Blog

On Franchises and Getting it all Wrong


Franchises.  They seem to be popping up everywhere. 

Image source: National Franchise Associates Inc.

Image source: National Franchise Associates Inc.

BUT, are they all they are cracked up to be and what do you need to consider when you’re looking at getting in to a franchise?

In recent months, we have been in the position of reviewing a number of Franchise Agreements for a number of our customers who are looking at getting into the market as Franchisees.  All good as they know that any business needs a system and all businesses need support to enable them to be their best.  The franchise model can work incredibly well as the platform to do this. 

The big problem that we have seen over many years (and seems to be becoming much more prevalent of late) is that the franchise model is becoming all about the Franchisor. 

Now, forgive me if I am wrong, but would common sense not indicate that if the franchisees are doing well, the franchisor will, in turn, do very well?  From what I have seen in recent months, the franchisors don’t seem to “get” this part of the model.  I have seen situations like this over many years with a range of what turned out to be unsuccessful franchised businesses.  In effect the franchisor didn’t really give a stuff about the franchisee or their success.  They effectively “churned and burned” them.

To my simple way of approaching things, the franchisor should be making it easy for the franchisee to run and operate their business and should be supporting them in growing and developing their business.  They should be able to provide all sorts of assistance and guidance as part of that support and have, as their raison detre, the ultimate success and creation of wealth for the franchisee.  This will then create a sustainable and desirable franchising base for the franchisor that makes their offering attractive to other potential franchisees.

Some of the recent agreements had some mind-numbingly stupid clauses in them.  The philosophy behind the approach appeared to be the protection of the franchisor at any cost with nothing provided to the franchisee apart from obligations and massive cost burdens (over which the franchisee had very little, if any, control).

I get that the franchise model is based on a “brand and process” that the franchisor leverages through their franchisees to create a bigger footprint and network.  This makes good sense and enables the “love” to be shared.  However, when the franchisee gets little if anything by way of support, coaching, encouragement or development, you need to question what the potential franchisee is actually getting for their investment.

If you are considering getting in to a franchised business or looking at franchising your business, you need to do your due diligence and ensure that what is being offered is what you’re seeking or what you’re offering is meeting potential franchisee needs.  This should include a raft of areas but, at a minimum, the following:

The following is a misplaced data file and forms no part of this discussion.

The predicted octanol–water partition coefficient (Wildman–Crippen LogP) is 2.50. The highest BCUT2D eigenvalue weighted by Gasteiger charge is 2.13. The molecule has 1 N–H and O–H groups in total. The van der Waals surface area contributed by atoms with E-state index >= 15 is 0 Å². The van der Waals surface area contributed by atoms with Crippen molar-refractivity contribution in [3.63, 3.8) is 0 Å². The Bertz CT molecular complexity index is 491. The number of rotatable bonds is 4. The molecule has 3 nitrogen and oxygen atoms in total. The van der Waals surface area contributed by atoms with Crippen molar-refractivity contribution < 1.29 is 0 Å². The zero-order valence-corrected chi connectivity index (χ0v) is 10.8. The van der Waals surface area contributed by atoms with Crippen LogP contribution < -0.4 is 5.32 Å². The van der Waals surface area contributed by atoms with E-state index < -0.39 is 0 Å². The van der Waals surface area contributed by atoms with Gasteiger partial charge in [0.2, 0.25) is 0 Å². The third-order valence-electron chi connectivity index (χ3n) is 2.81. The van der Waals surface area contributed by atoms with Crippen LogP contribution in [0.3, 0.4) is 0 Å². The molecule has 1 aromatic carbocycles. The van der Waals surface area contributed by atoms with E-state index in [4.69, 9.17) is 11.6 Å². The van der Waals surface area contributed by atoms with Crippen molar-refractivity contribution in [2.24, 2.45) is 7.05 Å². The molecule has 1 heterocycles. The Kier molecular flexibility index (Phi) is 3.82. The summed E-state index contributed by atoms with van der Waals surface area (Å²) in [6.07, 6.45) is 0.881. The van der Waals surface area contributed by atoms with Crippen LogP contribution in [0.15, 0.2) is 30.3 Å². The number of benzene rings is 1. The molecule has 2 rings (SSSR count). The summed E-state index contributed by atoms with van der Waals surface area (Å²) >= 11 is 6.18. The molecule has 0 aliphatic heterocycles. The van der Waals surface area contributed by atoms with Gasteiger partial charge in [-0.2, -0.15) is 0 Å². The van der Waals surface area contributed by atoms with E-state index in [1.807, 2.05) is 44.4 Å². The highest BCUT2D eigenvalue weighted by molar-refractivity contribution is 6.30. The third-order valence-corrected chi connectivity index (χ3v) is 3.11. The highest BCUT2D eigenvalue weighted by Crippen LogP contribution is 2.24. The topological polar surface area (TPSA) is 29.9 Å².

• Training and support (initial and ongoing);
  • Development of your business skills (including sales, HR, cashflow and profit/margin management);
  • Realistic and timely reporting of your perfromance against established KPI’s with suggestions for improvement from within the franchise network;
  • Merchandising and marketing;
  • Product and service knowledge (including your people);
  • Network support with and across other franshisees; and
  • Capacity to expand the franchise into other areas/regions where the franchisee has proven themselves.

I recently reviewed a franchise agreement which actually enabled the franchisor to sell into the market via the internet in direct competition with the franchisees.  The franchisees would then be required to fulfill internet orders processed through the franchisor with their compensation for the work in meeting this obligation being “in such manner as [Franchisor] considers fair and reasonable”.  For mine, this is simply unsustainable.  Not surprisingly, ouor client has decided not to proceed as they would be in direct competition with their Franchisor and they would bear the cost of delivering the product with no guarantee of any worthwhile remuneration associated with it.  Common sense has taken a holiday from the franchsior’s office.

McDonalds is seen as an exceptional franchise business and are highly sought after as franchise businesses.  Knowing quite a few McDonalds Franchisees, they have detailed the support and encouragement they receive from McDonalds.  They know that their franchisor is interested and passionate about having their franchisees make a worthwhile living and helps them achieve great things – it is therefore no surprise that the model operated by McDonalds is so successful.

It is a great pity that more franchsiors (and their advisors) do not appear to understand this.  They are doing themselves, but more particularly their franchisees, a great disservice.

If any franchisors or franchisees (actual or prospective) would like to have a discussion about where they can go right in their model and approach, more than  happy to have a chat.

Related Posts

Leave Your Comment